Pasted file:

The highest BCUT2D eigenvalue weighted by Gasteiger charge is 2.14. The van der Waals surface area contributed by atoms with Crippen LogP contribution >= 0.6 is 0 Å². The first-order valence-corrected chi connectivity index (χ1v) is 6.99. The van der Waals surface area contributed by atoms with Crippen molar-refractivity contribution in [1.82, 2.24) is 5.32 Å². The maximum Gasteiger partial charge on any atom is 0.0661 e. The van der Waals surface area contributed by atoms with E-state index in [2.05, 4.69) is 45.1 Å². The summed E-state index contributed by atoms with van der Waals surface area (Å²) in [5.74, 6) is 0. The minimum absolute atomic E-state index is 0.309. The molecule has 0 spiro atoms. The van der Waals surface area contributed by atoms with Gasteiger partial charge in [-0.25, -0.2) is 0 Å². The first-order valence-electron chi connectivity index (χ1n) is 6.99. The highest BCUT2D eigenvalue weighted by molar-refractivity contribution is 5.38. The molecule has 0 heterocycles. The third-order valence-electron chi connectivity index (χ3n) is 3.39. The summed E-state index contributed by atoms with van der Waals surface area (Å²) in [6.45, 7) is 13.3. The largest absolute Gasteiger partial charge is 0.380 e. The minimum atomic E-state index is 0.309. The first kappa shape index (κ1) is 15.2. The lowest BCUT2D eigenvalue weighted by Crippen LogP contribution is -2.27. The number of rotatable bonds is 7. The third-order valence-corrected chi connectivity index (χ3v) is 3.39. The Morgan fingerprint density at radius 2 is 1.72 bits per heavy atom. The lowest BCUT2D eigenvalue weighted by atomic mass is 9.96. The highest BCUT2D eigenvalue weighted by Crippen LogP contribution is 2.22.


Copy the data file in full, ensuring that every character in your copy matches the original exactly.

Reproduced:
The highest BCUT2D eigenvalue weighted by Gasteiger charge is 2.14. The van der Waals surface area contributed by atoms with Crippen LogP contribution >= 0.6 is 0 Å². The first-order valence-corrected chi connectivity index (χ1v) is 6.99. The van der Waals surface area contributed by atoms with Crippen molar-refractivity contribution in [1.82, 2.24) is 5.32 Å². The maximum Gasteiger partial charge on any atom is 0.0661 e. The van der Waals surface area contributed by atoms with E-state index in [2.05, 4.69) is 45.1 Å². The summed E-state index contributed by atoms with van der Waals surface area (Å²) in [5.74, 6) is 0. The minimum absolute atomic E-state index is 0.309. The molecule has 0 spiro atoms. The van der Waals surface area contributed by atoms with Gasteiger partial charge in [-0.25, -0.2) is 0 Å². The first-order valence-electron chi connectivity index (χ1n) is 6.99. The highest BCUT2D eigenvalue weighted by molar-refractivity contribution is 5.38. The molecule has 0 heterocycles. The third-order valence-electron chi connectivity index (χ3n) is 3.39. The summed E-state index contributed by atoms with van der Waals surface area (Å²) in [6.45, 7) is 13.3. The largest absolute Gasteiger partial charge is 0.380 e. The minimum atomic E-state index is 0.309. The first kappa shape index (κ1) is 15.2. The lowest BCUT2D eigenvalue weighted by Crippen LogP contribution is -2.27. The number of rotatable bonds is 7. The third-order valence-corrected chi connectivity index (χ3v) is 3.39. The Morgan fingerprint density at radius 2 is 1.72 bits per heavy atom. The lowest BCUT2D eigenvalue weighted by atomic mass is 9.96. The highest BCUT2D eigenvalue weighted by Crippen LogP contribution is 2.22.